A federal judge declined Tuesday to release a Guantanamo Bay prisoner who was arrested after the Sept. 11, 2001, attacks with a suspected terrorist leader but claimed he was the victim of mistaken identity.

U.S. District Judge Richard Leon ruled there is plenty of evidence that 40-year-old Algerian Abdal Razak Ali was part of a fighting force formed by al-Qaida ally and facilitator Abu Zubaydah and can continue to be held at the prison on the U.S. Navy base in Cuba after more than eight years of detention.

Razak Ali's attorney, Candace Gorman, denied that he engaged in any terrorist activity and says witnesses who claim otherwise misidentified him and in some cases were tortured. As Leon was preparing his opinion in the case over the holidays, the government withdrew its reliance on a witness who had identified Razak Ali because of information about the witness' credibility.

Gorman acknowledged her client was captured along with Abu Zubaydah and dozens of others at a guest house in Faisalabad, Pakistan on March 28, 2002, but said her client did not know Abu Zubaydah and only went there to escape an anti-Arab climate in Pakistan after the Sept. 11 attacks.

U.S. officials say Abu Zubaydah was a terrorist affiliated with Al-Qaida and helped plot the USS Cole bombing. Leon said it's an "obvious and common-sense inference that a terrorist leader like Abu Zubaydah would not tolerate an unknown and untrusted stranger to dwell in a modest, two-story guesthouse for two weeks with himself and ten or so of his senior leadership while they are preparing for their next operation against U.S. and allied forces."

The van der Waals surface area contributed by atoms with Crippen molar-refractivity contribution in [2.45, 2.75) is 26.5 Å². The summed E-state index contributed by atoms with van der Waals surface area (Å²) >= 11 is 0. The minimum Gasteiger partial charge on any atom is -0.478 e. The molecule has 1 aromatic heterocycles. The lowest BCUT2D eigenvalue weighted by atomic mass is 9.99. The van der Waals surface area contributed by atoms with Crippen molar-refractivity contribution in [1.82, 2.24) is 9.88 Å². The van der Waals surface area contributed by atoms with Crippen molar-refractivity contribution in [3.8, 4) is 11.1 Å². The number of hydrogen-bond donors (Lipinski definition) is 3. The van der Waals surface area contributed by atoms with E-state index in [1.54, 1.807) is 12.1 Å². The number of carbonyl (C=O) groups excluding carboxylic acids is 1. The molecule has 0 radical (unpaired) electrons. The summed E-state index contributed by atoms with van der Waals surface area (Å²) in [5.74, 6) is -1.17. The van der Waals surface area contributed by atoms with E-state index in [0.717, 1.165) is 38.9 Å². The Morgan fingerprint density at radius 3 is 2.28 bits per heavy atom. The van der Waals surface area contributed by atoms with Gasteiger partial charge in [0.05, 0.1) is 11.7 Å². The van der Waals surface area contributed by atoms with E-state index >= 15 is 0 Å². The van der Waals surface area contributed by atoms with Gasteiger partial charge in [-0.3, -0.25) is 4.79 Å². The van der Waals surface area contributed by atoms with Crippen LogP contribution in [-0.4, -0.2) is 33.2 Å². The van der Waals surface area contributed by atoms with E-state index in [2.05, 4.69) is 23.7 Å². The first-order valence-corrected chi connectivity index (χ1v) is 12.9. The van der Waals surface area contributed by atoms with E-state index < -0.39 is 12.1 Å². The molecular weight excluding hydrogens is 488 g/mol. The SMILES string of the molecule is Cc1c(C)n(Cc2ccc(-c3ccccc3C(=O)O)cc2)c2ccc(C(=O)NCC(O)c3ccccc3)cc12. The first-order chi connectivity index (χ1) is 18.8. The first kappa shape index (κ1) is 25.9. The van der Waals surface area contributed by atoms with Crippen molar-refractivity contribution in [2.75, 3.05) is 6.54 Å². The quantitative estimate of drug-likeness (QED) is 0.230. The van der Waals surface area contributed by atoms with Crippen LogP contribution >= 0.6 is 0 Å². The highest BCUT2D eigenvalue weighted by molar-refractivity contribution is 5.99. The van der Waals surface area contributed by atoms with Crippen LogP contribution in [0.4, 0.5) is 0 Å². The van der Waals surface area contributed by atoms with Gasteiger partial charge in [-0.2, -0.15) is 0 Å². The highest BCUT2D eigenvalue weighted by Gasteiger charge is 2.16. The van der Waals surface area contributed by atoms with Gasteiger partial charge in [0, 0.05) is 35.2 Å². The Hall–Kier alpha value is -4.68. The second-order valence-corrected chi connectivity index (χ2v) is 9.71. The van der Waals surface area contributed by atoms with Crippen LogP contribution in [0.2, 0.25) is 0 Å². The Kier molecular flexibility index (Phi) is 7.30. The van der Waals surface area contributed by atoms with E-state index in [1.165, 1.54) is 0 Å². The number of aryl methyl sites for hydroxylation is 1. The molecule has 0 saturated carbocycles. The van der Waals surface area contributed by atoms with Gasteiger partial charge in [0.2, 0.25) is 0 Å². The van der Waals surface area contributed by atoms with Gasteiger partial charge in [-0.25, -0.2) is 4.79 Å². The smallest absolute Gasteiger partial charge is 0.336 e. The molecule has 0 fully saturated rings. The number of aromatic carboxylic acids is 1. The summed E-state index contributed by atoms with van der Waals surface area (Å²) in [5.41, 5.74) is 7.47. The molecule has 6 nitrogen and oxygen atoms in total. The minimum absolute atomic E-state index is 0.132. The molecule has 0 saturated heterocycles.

Leon said their capture together at the house containing al-Qaida literature and a device often used to assemble roadside bombs would be enough alone to continue detaining him. But Leon said prosecutors also offered credible accounts from witnesses that said Razak Ali was receiving training in English at the guest house and traveled with the Abu Zubaydah fighters from Afghanistan _ both claims that the detainee denied.

Most of the evidence in the case was classified and discussed during several days of hearings last month that were closed to the public. But Leon read an unclassified version of his ruling in open court.

Razak Ali was taken to Bagram Air Base in Afghanistan after his capture and transferred to Guantanamo Bay in June 2002, where he has remained since without being charged with a crime.

Although the court documents refer to the detainee as Abdal Razak Ali, one of several names he has used, Leon's ruling notes that he now says his name is Saeed Bakhouche.